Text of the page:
This post appears here courtesy of the Carolina Journal
. The author of this post is Donna King
& Dallas Woodhouse
In the latest twist of the College World Series drama, the mothers of N.C. State baseball stars Reid Johnston and Tyler McDonough said Sunday their sons tested negative six times and were not allowed to continue playing in the CWS. The Wolfpack's Cinderella run at the national championship was cut short over the weekend when the NCAA sent the Pack packing amid a cloud of questionable COVID protocols that imposed a testing regime on N.C. State that other teams did not have.
The new development follows the team's emotional return to N.C. State's Doak Field at Dail Park Saturday. Thousands of shell-shocked, confused, and angry N.C. State supporters showed up in mass to offer a hero's welcome to the baseball team. The group of young players captured the hearts of the sports world over the last few days.
A change.org petition
urging the NCAA to reinstate the team for the CWS has 19,665 signatures as of Monday morning.
The NCAA Division I Baseball Committee announced its decision at 2:10 a.m. Eastern time on Saturday that N.C. State had been kicked out of the College World Series, just one win short of the championship series. On Friday the Wolfpack had just 13 players allowed to take the field, and finished with a 3-1 loss against Vanderbilt, raising questions about fairness, transparency, and accountability.
The NCAA's reasoning was that two unvaccinated Wolfpack players tested positive for COVID, reportedly prompting their Saturday opponent, Vanderbilt, to request COVID tests of all players, even vaccinated and asymptomatic ones. Four came back positive, and the entire Wolfpack team was disqualified. Questions about the reliability of the tests and how many positive tests each player had remain unanswered by the NCAA, which released only the following statement early Saturday morning.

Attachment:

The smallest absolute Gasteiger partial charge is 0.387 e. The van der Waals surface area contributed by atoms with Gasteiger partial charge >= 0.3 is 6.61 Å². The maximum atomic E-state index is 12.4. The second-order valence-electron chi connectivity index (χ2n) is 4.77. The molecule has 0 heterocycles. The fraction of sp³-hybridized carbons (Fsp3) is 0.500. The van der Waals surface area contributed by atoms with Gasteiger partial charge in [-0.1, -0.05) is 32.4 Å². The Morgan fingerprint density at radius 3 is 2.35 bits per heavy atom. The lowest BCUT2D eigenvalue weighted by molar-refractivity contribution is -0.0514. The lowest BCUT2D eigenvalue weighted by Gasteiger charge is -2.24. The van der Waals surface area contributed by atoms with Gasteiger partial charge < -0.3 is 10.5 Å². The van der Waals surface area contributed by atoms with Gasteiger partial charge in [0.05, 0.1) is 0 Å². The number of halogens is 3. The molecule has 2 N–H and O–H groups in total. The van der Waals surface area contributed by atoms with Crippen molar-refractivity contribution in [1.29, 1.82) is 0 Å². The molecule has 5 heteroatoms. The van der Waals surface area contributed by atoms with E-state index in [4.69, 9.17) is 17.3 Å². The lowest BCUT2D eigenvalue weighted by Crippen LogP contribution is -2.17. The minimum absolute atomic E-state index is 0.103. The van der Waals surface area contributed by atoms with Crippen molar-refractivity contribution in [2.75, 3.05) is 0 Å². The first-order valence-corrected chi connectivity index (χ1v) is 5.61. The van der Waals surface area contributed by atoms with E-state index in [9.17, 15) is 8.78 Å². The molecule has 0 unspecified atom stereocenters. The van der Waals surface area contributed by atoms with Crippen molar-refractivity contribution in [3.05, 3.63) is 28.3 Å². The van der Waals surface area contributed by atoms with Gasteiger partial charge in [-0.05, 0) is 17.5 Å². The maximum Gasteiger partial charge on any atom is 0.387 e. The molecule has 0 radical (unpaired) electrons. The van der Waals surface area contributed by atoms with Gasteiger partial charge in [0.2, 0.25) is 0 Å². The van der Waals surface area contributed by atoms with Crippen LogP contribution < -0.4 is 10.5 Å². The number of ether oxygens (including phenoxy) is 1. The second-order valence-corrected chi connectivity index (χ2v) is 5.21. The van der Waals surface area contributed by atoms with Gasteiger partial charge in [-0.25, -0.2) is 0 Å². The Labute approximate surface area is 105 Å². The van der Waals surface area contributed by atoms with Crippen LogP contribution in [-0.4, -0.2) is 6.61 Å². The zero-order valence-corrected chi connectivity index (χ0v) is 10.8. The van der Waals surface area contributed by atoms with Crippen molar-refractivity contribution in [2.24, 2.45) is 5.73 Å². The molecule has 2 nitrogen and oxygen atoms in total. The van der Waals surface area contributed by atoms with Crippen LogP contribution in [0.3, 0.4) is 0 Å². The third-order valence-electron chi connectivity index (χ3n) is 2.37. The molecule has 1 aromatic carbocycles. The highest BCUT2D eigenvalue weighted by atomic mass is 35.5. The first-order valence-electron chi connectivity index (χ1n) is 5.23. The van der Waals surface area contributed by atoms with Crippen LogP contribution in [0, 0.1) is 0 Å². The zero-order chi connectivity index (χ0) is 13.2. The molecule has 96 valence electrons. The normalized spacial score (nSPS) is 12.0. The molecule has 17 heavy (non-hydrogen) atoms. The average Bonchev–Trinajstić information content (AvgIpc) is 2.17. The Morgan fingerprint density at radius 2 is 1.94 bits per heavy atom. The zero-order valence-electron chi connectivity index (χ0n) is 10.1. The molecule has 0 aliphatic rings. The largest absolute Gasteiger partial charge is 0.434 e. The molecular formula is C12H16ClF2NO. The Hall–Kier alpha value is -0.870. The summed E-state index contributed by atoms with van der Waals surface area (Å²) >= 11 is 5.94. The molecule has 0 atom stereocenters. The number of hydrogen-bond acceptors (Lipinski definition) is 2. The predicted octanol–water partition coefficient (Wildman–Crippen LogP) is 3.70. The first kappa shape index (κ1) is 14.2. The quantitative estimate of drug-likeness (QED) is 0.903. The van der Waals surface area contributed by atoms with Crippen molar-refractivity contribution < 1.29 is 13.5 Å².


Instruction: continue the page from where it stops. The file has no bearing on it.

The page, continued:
"This decision was made based on the recommendation of the championship medical team and the Douglas County Health Department,"
the NCAA statement read. "As a result, Vanderbilt will advance to the CWS finals. The NCAA and the committee regret that N.C. State's student-athletes and coaching staff will not be able to continue in the championship in which they earned the right to participate. Because of privacy issues, we cannot provide further details."
Omaha's Douglas County Health Department now says the health department did not recommend N.C. State's removal but rather told the NCAA that the department would support whatever decision the NCAA made.
"The decision to remove North Carolina State from the Men's College World Series was made by the NCAA Division I Baseball Committee and the NCAA Medical Team due to ongoing COVID-19 transmission among teammates,"
Douglas County Health Department Director Adi Pour said in a statement emailed to The News and Observer.
That denial in the complicated story came after viral social media rumors and wide-reaching anger at the NCAA and N.C. State's administration on behalf of the team and their families.
So far, it appears that N.C. State's opponents and the other teams in Omaha never had to have their vaccinated players retested. Critics claim the NCAA singled out N.C. State for different treatment, saying the other teams had vaccinated players who did not have to submit to retesting but could have tested positive for the virus.
"According to multiple sources, one of the main reasons for the round of testing for the vaccinated players was due to a request by the Vanderbilt staff. Since that game on Friday, several players that were forced to sit out including Terrell Tatum, Jose Torres, Tyler McDonough, Reid Johnston, Chris Villaman, and several others have since tested negative and were able to be at Doak Field on Saturday with the team,"
Pack Pride reported Sunday
The magical run
N.C. State was enjoying its best baseball season ever. The Wolfpack made it back to the College World Series for the first time since 2013 and just the third time in program history (1968, 2013, 2021), and it started out 2-0 in Omaha for the first time in program history.
It's hard to explain how unlikely N.C. State's baseball run was to those who are not sports fans.
Due to injuries and a previous COVID-19 outbreak, N.C. State started the season just 1-8 in ACC play. Two weeks before the end of the regular season it was not clear N.C. State would be invited to the 64-team NCAA field. But a late-season surge sent N.C. State into the postseason on a hot streak.
Playing all its games on the road, N.C. State crushed the regional round, beating Louisiana Tech twice in commanding fashion. N.C. State then went to Fayetteville, Arkansas, to face the top team in all of college baseball. The top-seeded Arkansas Razorbacks trounced N.C. State, 21-2, in game one of a best-of-three series. But State would go on to win two straight to shock the college baseball world and knock out Arkansas.